Furthermore, as I alluded to earlier, there is a complete absence of maximal loading. While the P90X workout uses “minimal equipment necessary” as a selling point, the fact of the matter is that the body can only adapt to the load placed upon it and handling relatively maximal loads is essential to making long-term progress. Does this mean you can’t make progress with body weight workouts? No. Does this mean any program that doesn’t include heavy loading is a waste of time? Absolutely not. However, in order to see long-term progress, whether your goal is fat loss, mass gain, improved athletic performance, or bettering overall general health, incorporating maximal lifting into your routine is too valuable to ignore.
Finally, training at an exceedingly high frequency, volume, and intensity is almost always a recipe for disaster. While it can be beneficial at specific times throughout a training cycle, trying to do so for months on end will result in decreased performance, impaired cognitive ability, burnout, and often injury. I have personal experience with taking training to the extreme and it just about ruined me. I’m certainly not suggesting you go to the gym and be lackadaisical with your routine, but when you’re in this game for the long-haul, sometimes you’ve got to learn to put a muzzle on the voice in your head always telling you to go “harder, harder, harder,” and start listening to the one that’s yelling “smarter, smarter, smarter!”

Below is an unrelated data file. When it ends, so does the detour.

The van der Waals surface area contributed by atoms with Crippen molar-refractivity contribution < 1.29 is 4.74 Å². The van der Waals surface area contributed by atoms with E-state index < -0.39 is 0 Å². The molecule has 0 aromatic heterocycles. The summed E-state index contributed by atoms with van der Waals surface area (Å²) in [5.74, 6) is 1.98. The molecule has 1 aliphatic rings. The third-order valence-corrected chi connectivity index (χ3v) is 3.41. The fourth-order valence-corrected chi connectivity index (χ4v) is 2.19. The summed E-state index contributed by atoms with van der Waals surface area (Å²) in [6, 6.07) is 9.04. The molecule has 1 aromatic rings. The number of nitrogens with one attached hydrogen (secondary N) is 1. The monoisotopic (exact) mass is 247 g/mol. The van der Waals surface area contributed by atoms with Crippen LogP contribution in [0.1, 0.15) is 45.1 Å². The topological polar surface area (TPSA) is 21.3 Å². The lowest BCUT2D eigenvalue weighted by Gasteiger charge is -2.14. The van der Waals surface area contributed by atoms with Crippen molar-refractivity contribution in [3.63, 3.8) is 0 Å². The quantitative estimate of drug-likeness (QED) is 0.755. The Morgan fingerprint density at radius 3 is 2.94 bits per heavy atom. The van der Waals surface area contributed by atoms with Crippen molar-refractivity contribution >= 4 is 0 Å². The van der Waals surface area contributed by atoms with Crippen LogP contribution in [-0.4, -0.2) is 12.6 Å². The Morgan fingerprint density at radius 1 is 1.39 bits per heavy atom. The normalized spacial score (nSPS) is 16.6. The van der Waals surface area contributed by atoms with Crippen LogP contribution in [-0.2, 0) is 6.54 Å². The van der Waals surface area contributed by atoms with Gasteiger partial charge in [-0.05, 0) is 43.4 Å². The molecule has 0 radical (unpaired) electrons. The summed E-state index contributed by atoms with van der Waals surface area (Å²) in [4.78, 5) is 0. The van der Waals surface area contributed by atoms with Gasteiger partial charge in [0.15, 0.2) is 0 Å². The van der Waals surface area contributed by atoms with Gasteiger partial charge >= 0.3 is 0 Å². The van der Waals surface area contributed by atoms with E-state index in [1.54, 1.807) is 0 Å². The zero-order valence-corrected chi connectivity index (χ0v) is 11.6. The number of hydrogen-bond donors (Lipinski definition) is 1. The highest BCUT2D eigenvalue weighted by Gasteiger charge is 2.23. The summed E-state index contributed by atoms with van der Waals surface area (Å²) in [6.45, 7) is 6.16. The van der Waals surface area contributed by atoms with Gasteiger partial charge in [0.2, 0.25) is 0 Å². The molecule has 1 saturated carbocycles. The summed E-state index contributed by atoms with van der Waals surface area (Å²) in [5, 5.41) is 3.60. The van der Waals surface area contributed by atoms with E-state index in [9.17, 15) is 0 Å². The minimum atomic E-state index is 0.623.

The P90X Workout: The Final Word
In all fairness, I have to say the one thing I really like about the P90X workout is that it shows people in order to reach a goal you have to give it your all. There is no slacking. There are no excuses. You either do the work or you don’t. While I in no way agree with the program design or the methods used by the P90X workout, I do admire the hard work and sacrifices people make in order to complete the program. That being said, I can say with the utmost of confidence, if the people who can adhere to the P90X workout were to bring the same intensity and motivation to a well designed strength training and nutritional program they would see extraordinary results, far beyond what they could ever achieve with P90X or other programs of the sort.
I hope through reading this you have not only learned why I generally dislike programs such as P90X, but also how to analyze training programs from a well-informed standpoint.Whether or not a training program is optimal is not dictated by how much pain is endured or how much sweat is produced, rather it is determined by the needs of the individual and how the program progressively and systematically pushes him/her to transform a weakness into a strength.